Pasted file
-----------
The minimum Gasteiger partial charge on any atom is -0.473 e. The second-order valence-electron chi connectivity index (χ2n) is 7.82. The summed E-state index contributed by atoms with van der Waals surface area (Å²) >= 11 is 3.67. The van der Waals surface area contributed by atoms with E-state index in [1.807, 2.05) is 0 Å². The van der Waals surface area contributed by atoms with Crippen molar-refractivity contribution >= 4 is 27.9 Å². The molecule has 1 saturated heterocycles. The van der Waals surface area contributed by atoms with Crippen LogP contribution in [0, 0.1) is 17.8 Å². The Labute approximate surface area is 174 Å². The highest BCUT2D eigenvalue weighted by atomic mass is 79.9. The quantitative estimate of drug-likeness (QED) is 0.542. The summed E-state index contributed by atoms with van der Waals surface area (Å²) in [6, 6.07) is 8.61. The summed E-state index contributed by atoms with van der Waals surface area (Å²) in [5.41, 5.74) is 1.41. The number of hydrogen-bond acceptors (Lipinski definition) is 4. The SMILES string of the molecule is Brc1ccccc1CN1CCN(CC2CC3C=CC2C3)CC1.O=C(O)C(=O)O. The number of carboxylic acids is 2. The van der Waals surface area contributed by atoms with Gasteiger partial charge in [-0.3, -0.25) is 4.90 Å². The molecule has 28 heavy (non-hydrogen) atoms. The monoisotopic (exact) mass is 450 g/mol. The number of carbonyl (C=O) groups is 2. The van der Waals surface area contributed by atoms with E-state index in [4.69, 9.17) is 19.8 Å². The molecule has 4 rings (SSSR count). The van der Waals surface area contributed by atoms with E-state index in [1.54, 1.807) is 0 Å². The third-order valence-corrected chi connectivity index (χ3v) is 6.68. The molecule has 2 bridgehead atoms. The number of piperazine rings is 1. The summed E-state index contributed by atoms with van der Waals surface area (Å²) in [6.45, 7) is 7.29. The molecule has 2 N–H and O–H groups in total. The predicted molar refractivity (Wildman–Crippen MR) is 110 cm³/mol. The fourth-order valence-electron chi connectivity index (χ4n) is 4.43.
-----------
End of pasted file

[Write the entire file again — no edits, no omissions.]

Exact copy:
The minimum Gasteiger partial charge on any atom is -0.473 e. The second-order valence-electron chi connectivity index (χ2n) is 7.82. The summed E-state index contributed by atoms with van der Waals surface area (Å²) >= 11 is 3.67. The van der Waals surface area contributed by atoms with E-state index in [1.807, 2.05) is 0 Å². The van der Waals surface area contributed by atoms with Crippen molar-refractivity contribution >= 4 is 27.9 Å². The molecule has 1 saturated heterocycles. The van der Waals surface area contributed by atoms with Crippen LogP contribution in [0, 0.1) is 17.8 Å². The Labute approximate surface area is 174 Å². The highest BCUT2D eigenvalue weighted by atomic mass is 79.9. The quantitative estimate of drug-likeness (QED) is 0.542. The summed E-state index contributed by atoms with van der Waals surface area (Å²) in [6, 6.07) is 8.61. The summed E-state index contributed by atoms with van der Waals surface area (Å²) in [5.41, 5.74) is 1.41. The number of hydrogen-bond acceptors (Lipinski definition) is 4. The SMILES string of the molecule is Brc1ccccc1CN1CCN(CC2CC3C=CC2C3)CC1.O=C(O)C(=O)O. The number of carboxylic acids is 2. The van der Waals surface area contributed by atoms with Gasteiger partial charge in [-0.3, -0.25) is 4.90 Å². The molecule has 28 heavy (non-hydrogen) atoms. The monoisotopic (exact) mass is 450 g/mol. The number of carbonyl (C=O) groups is 2. The van der Waals surface area contributed by atoms with E-state index in [4.69, 9.17) is 19.8 Å². The molecule has 4 rings (SSSR count). The van der Waals surface area contributed by atoms with E-state index in [1.54, 1.807) is 0 Å². The third-order valence-corrected chi connectivity index (χ3v) is 6.68. The molecule has 2 bridgehead atoms. The number of piperazine rings is 1. The summed E-state index contributed by atoms with van der Waals surface area (Å²) in [6.45, 7) is 7.29. The molecule has 2 N–H and O–H groups in total. The predicted molar refractivity (Wildman–Crippen MR) is 110 cm³/mol. The fourth-order valence-electron chi connectivity index (χ4n) is 4.43.